Monday, Feb. 8, 2021
Good news today! I have an appointment to get a vaccination! From what I’ve read, Soka University gives the Pfizer vaccine. But I’m ready to get whatever they’ve got. The timing–31 days before the pandemic anniversary–suits my schedule just fine.
The protocol is two shots 21 days apart. If all goes well, I’ll have both shots before March 11, 2021. Something to celebrate! What will be different? The epidemiologists on television like to say that nothing changes. Masks and distancing are still in order. But they are talking about public life, while I’m thinking about my personal life. I know all the warnings. We don’t know if you can spread it. We don’t know how long it lasts. We don’t know, we don’t know . . . Of course if I’m in a place where masks are required I’ll wear a mask. Still something has to change.
I’ll feel different. I’ll feel safer. I’ll feel more confident about being out in public. And I’ll feel more confident about seeing my children and grandchildren as well. My lifestyle won’t change much at first. I like having groceries delivered and I prefer watching movies at home. Still, I’m looking forward to having lunch out now and then and getting together with friends once in a while and going to church when it opens.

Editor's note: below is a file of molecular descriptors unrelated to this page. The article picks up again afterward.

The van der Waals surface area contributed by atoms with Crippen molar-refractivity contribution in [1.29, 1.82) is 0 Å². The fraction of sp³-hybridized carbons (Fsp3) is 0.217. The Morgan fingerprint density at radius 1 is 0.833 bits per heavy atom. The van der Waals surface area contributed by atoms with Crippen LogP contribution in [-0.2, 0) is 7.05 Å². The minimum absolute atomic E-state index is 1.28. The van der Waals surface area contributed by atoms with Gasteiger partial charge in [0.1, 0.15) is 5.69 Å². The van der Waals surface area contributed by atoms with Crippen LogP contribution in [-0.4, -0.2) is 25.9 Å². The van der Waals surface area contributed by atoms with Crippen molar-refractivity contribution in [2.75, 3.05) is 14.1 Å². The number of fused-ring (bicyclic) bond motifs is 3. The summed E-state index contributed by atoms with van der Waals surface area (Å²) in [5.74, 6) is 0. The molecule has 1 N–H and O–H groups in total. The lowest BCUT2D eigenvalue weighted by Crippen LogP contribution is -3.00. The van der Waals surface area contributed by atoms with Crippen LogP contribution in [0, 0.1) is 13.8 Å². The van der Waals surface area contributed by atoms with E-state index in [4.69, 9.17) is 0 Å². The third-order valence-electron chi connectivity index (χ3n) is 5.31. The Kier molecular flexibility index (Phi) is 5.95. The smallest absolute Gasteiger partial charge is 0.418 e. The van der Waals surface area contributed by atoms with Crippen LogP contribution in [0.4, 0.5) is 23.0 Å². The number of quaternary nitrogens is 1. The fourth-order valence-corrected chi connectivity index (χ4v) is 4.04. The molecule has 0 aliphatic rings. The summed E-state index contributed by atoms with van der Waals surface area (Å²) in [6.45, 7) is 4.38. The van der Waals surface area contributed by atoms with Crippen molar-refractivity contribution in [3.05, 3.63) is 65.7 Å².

Maybe my daughter can visit. Maybe I’ll see my grandchildren, one or two at a time at first. I want to see smiles. I want to have hugs.
And then I’ll join the world again. Starting small, but leading up to my birthday in August which I intend to celebrate with my family. Not like August 2020 when I celebrated my 75th quietly at home. I saved all the cards, because, guess what? I’m going to have that 75th birthday again this year. And this time we’ll do it right.
Today I’m sharing a wonderful article with you, written by a nurse in Michigan. She tells how she felt when she got her shot. And she puts it so well:
“I’m looking forward, of course, to when we’ll be able to hang out together in public places again, with more friends, in bigger groups. But for now, these little moments of normalcy are good enough.”
I’m starting small. And then I’m booking a river cruise on the Rhine.
Today’s Notable Headlines
“CDC director warns Covid variants could reverse the recent drop in cases and hospitalizations,” CNBC, Feb.8, 2021. https://www.cnbc.com/2021/02/08/covid-variants-cdc-director-warns-strains-could-reverse-drop-in-cases-hospitalizations.html
“Can you visit loved ones after getting a COVID vaccine? It depends, experts say,” Miami Herald, Feb. 8, 2021. https://www.miamiherald.com/news/coronavirus/article249094765.html
“One nurse’s diary of life after the vaccine: A glimpse of post-pandemic normalcy,” Feb. 7, 2021. Sun Journal. https://www.sunjournal.com/2021/02/08/one-nurses-diary-of-life-after-the-vaccine-a-glimpse-of-post-pandemic-normalcy/
Why am I doing this?
The coronavirus pandemic will be indelibly written on our memories just as the Great Depression or the Battle of Britain left their mark on past generations. I intend to journal the pandemic experience from three perspectives: as a retired medical technologist, as a historian (Ph.D., 2014), and an ordinary person living through an extraordinary world crisis.
You are on History’s Edge.